Fed Chair Powell Faces Re-Nomination, Addresses State of Economy, Inflation, Digital Currencies

US House Select Subcommittee on the Coronavirus Crisis hearing on "Lessons Learned: The Federal Reserve's Response To The Coronavirus Pandemic", Washington, District of Columbia, USA - 22 Jun 2021

Federal Reserve Chairman Jerome Powell appeared before the House Financial Services Committee today to testify on monetary policy and the state of the economy. He also spoke on the Fed will release a whitepaper on digital currencies in September.

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Powell, who began his term in 2018, is also facing a re-nomination in 2022 and according to a CNBC Fed Survey in April, 76% of respondents believe President Joe Biden will choose Powell again. Presidents have typically unveiled their choices in the summer or fall before the chair’s term expires, according to CNBC. Several members of the Financial Services Committee expressed support for a second term during the hearing, including Rep. Andy Barr (Ky.) and Rep. Patrick McHenry (N.C.), who said Powell has proven to be “a steady hand during the pandemic.”

Powell said the Fed will release a whitepaper on digital currencies in September, to begin a major public conversation and layout the potential benefits and also the potential risks of a central bank digital currency.

Asked by Rep. Stephen Lynch (Mass.) whether the process was too slow as “86 separate central banks are already engaged in this,” Powell replied that the process is the beginning to accelerate that decision to whether or not adopt a digital dollar for the U.S.

“I’m more concerned about getting it right,” he said.

Rep. Lynch also asked whether this would be a “more viable alternative than the thousands of different cryptocurrencies emerging.”

Powell replied that that may be one of the strongest arguments in favor of the adoption.

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In prepared remarks, Powell said that over the first half of 2021, ongoing vaccinations have led to a reopening of the economy and strong economic growth, supported by accommodative monetary and fiscal policy.

He added that real gross domestic product this year appears to be on track to post its fastest rate of increase in decades; household spending is rising at an especially rapid pace, boosted by strong fiscal support, accommodative financial conditions, and the reopening of the economy; and housing demand remains very strong and overall business investment is increasing at a solid pace.

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In terms of the conditions in the labor market, Powell said that while they have continued to improve, “there is still a long way to go.”

“The unemployment rate remained elevated in June at 5.9 percent, and this figure understates the shortfall in employment, particularly as participation in the labor market has not moved up from the low rates that have prevailed for most of the past year. Job gains should be strong in coming months as public health conditions continue to improve and as some of the other pandemic-related factors currently weighing them down diminish,” he said.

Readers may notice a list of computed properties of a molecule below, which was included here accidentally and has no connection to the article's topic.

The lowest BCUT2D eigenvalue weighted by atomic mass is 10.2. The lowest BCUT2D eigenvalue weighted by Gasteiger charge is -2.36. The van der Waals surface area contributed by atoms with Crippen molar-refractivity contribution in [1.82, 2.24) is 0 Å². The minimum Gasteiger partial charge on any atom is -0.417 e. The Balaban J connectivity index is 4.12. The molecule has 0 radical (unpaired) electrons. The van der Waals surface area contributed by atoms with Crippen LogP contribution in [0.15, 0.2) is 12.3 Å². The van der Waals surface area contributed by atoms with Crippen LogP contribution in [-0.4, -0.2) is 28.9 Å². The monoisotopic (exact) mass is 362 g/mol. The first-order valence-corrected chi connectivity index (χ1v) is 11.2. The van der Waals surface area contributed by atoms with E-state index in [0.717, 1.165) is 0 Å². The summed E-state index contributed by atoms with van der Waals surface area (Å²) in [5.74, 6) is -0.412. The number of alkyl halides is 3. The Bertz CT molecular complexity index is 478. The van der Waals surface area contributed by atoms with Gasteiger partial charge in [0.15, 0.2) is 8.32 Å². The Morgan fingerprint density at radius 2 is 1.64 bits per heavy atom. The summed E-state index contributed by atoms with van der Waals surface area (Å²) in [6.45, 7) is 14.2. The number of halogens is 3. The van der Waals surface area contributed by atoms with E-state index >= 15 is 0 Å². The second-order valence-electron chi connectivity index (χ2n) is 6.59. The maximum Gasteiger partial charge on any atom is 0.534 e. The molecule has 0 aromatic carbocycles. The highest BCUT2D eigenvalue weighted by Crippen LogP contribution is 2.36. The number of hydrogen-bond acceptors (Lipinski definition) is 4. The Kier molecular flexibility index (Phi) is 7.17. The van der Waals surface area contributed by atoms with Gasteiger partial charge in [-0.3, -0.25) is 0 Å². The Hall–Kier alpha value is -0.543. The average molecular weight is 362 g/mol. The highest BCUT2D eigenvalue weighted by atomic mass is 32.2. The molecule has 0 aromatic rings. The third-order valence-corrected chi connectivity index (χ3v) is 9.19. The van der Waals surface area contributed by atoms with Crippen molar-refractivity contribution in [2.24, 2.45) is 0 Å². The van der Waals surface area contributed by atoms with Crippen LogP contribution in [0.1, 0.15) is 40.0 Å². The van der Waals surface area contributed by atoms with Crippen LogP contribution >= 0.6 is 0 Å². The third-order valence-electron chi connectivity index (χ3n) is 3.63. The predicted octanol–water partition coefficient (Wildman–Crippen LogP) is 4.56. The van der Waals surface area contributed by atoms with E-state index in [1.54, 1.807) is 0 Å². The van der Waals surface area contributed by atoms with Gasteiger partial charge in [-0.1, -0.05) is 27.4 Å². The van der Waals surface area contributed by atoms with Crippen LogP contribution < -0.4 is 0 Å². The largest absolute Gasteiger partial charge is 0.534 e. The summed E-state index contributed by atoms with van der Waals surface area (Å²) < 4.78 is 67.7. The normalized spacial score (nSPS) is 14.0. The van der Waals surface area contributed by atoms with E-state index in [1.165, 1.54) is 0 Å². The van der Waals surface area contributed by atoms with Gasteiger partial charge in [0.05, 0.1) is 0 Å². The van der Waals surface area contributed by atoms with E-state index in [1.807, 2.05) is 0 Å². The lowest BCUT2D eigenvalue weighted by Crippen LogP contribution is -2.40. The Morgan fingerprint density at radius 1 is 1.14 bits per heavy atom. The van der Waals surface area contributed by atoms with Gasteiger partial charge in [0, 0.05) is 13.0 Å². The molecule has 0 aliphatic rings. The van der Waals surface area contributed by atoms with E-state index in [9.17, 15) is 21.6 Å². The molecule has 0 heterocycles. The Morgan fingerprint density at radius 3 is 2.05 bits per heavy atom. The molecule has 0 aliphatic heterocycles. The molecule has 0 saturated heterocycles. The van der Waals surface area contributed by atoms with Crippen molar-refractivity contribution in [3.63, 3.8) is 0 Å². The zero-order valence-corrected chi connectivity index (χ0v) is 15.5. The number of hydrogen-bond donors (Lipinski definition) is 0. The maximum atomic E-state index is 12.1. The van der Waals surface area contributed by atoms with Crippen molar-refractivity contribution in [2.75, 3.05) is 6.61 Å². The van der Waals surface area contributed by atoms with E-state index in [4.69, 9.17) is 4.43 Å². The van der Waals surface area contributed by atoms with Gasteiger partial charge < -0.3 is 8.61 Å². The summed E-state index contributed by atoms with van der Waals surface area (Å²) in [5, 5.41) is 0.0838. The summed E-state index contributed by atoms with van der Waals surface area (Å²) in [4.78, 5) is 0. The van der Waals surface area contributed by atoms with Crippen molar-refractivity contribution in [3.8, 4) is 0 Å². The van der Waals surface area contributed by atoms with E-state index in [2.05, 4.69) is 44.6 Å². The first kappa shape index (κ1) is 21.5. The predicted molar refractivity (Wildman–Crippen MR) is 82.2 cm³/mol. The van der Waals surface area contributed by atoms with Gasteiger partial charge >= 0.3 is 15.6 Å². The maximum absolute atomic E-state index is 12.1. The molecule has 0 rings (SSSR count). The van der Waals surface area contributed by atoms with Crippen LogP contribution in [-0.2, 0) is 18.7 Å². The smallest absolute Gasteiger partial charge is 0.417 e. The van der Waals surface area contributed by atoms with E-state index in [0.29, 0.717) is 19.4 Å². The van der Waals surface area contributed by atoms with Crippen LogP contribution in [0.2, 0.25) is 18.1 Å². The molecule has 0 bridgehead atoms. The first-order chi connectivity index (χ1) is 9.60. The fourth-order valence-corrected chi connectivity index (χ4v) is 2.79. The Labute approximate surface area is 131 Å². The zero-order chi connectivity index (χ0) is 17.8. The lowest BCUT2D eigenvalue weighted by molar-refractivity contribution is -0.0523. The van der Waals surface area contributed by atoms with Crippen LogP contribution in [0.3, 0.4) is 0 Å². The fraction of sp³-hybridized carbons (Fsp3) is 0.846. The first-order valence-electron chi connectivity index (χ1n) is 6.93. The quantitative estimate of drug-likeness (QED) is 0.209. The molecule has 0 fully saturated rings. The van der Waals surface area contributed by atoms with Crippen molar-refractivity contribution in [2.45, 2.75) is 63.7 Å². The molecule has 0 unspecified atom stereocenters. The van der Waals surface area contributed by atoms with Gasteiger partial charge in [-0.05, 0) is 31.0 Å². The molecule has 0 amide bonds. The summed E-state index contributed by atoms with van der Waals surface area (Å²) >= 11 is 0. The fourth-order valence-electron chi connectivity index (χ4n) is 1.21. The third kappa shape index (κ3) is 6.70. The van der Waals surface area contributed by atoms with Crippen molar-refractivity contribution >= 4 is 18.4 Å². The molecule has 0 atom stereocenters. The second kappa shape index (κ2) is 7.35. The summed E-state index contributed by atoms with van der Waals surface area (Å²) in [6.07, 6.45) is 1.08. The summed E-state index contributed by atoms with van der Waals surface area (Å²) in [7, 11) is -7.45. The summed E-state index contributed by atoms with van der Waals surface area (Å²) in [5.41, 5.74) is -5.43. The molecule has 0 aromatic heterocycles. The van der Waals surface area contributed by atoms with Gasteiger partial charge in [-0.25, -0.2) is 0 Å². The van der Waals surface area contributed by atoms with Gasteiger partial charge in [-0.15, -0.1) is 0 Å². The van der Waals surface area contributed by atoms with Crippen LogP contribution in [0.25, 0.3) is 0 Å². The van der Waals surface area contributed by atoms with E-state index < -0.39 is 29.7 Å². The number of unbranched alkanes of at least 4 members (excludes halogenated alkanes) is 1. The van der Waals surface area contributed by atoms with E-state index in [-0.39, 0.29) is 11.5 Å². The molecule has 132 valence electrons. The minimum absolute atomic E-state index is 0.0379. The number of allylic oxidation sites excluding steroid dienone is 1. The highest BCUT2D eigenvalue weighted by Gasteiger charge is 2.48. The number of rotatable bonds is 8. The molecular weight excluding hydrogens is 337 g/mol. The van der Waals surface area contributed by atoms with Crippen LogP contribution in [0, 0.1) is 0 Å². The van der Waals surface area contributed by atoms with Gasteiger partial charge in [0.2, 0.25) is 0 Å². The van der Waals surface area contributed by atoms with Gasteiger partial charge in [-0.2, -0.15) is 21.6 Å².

Talking about inflation, Powell reiterated what he said last month, namely that it has increased notably and will likely remain elevated in the coming months before moderating. “Strong demand in sectors where production bottlenecks or other supply constraints have limited production has led to especially rapid price increases for some goods and services, which should partially reverse as the effects of the bottlenecks unwind. Prices for services that were hard hit by the pandemic have also jumped in recent months as demand for these services has surged with the reopening of the economy,” he said.

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“Powell’s comments today acknowledged that inflation may not be as “transitory” as expected, with this week’s inflation numbers indicating that consumers may continue to face elevated prices,” David Keller, Chief Market Strategist at StockCharts.com, tells GOBankingRates. “Investors may want to consider gold as a way to hedge against inflationary pressures.”

Keller added that the Fed faces a significant challenge through the remainder of 2021 and into 2022, “trying to lighten up its post-pandemic bond buying policy in a way that does not negatively impact the equity markets.”

“I would expect the markets to negatively react to any indication of a change in their dovish stance, but at this point Powell is not indicating a change will happen anytime soon.  Growth stocks like technology are reacting well so far to Powell’s testimony given the tailwind of low interest rates.”

Powell said that it won’t “take us forever to see if inflation is moving up or on path well above our goals and we will use our tools to guide it below 2%. People need to have faith in the central bank.”

He added it would be “a mistake to do it when all forecasters believe these things will come down on their own accord as the economy reopens. It would be a mistake  to act prematurely.”

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According to Bryan Slusarchuk, President of Turmalina Metals Corp., “Inflation is here and while the central bankers around the world are in messaging mode, nothing will change the fact that we are in a rapidly escalating price environment. Inflation is taxation without representation and the Fed seems content to put more fuel on the fire.

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“This won’t end well and in times such as these, gold looks better and better as it’s the only currency in the world that has withstood the test of time and can’t be printed. It’s therefore, inherently, becoming more valuable every day versus its peer group of paper imposters,” he tells GOBankingRates.

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